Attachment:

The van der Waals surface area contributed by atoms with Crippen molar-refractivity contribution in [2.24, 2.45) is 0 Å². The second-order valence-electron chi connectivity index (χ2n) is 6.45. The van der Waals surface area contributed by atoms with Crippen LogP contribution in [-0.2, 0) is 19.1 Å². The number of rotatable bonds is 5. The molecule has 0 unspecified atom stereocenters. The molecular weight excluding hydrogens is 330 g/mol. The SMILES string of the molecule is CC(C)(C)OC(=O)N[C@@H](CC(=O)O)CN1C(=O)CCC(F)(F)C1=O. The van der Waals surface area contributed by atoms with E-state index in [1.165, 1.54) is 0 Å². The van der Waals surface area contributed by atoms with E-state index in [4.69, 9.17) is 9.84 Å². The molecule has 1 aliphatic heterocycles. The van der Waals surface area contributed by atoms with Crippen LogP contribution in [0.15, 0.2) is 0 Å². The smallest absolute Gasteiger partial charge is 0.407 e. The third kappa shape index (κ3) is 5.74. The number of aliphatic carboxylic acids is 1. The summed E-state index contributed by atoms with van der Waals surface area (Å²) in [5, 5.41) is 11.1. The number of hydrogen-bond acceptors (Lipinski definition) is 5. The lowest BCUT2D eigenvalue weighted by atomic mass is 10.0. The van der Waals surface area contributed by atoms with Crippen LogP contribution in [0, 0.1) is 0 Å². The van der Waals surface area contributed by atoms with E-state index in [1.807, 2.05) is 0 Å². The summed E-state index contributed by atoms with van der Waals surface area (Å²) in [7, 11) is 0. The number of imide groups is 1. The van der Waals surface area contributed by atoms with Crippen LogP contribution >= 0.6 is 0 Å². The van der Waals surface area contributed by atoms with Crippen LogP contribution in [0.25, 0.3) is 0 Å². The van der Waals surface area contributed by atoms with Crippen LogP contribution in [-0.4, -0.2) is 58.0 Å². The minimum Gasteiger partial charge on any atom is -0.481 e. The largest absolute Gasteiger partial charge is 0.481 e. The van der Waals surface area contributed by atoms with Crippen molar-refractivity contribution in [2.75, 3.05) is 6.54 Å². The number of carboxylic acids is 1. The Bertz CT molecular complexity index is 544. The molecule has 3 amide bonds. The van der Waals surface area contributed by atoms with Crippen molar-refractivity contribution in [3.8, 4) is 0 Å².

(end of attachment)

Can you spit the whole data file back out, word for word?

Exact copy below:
The van der Waals surface area contributed by atoms with Crippen molar-refractivity contribution in [2.24, 2.45) is 0 Å². The second-order valence-electron chi connectivity index (χ2n) is 6.45. The van der Waals surface area contributed by atoms with Crippen LogP contribution in [-0.2, 0) is 19.1 Å². The number of rotatable bonds is 5. The molecule has 0 unspecified atom stereocenters. The molecular weight excluding hydrogens is 330 g/mol. The SMILES string of the molecule is CC(C)(C)OC(=O)N[C@@H](CC(=O)O)CN1C(=O)CCC(F)(F)C1=O. The van der Waals surface area contributed by atoms with E-state index in [1.165, 1.54) is 0 Å². The van der Waals surface area contributed by atoms with E-state index in [4.69, 9.17) is 9.84 Å². The molecule has 1 aliphatic heterocycles. The van der Waals surface area contributed by atoms with Crippen LogP contribution in [0.15, 0.2) is 0 Å². The smallest absolute Gasteiger partial charge is 0.407 e. The third kappa shape index (κ3) is 5.74. The number of aliphatic carboxylic acids is 1. The summed E-state index contributed by atoms with van der Waals surface area (Å²) in [5, 5.41) is 11.1. The number of hydrogen-bond acceptors (Lipinski definition) is 5. The lowest BCUT2D eigenvalue weighted by atomic mass is 10.0. The van der Waals surface area contributed by atoms with Crippen LogP contribution in [0, 0.1) is 0 Å². The van der Waals surface area contributed by atoms with E-state index in [1.807, 2.05) is 0 Å². The summed E-state index contributed by atoms with van der Waals surface area (Å²) in [7, 11) is 0. The number of imide groups is 1. The van der Waals surface area contributed by atoms with Crippen LogP contribution >= 0.6 is 0 Å². The van der Waals surface area contributed by atoms with Crippen LogP contribution in [0.25, 0.3) is 0 Å². The van der Waals surface area contributed by atoms with Crippen LogP contribution in [-0.4, -0.2) is 58.0 Å². The minimum Gasteiger partial charge on any atom is -0.481 e. The largest absolute Gasteiger partial charge is 0.481 e. The van der Waals surface area contributed by atoms with Crippen molar-refractivity contribution in [2.75, 3.05) is 6.54 Å². The number of carboxylic acids is 1. The Bertz CT molecular complexity index is 544. The molecule has 3 amide bonds. The van der Waals surface area contributed by atoms with Crippen molar-refractivity contribution in [3.8, 4) is 0 Å².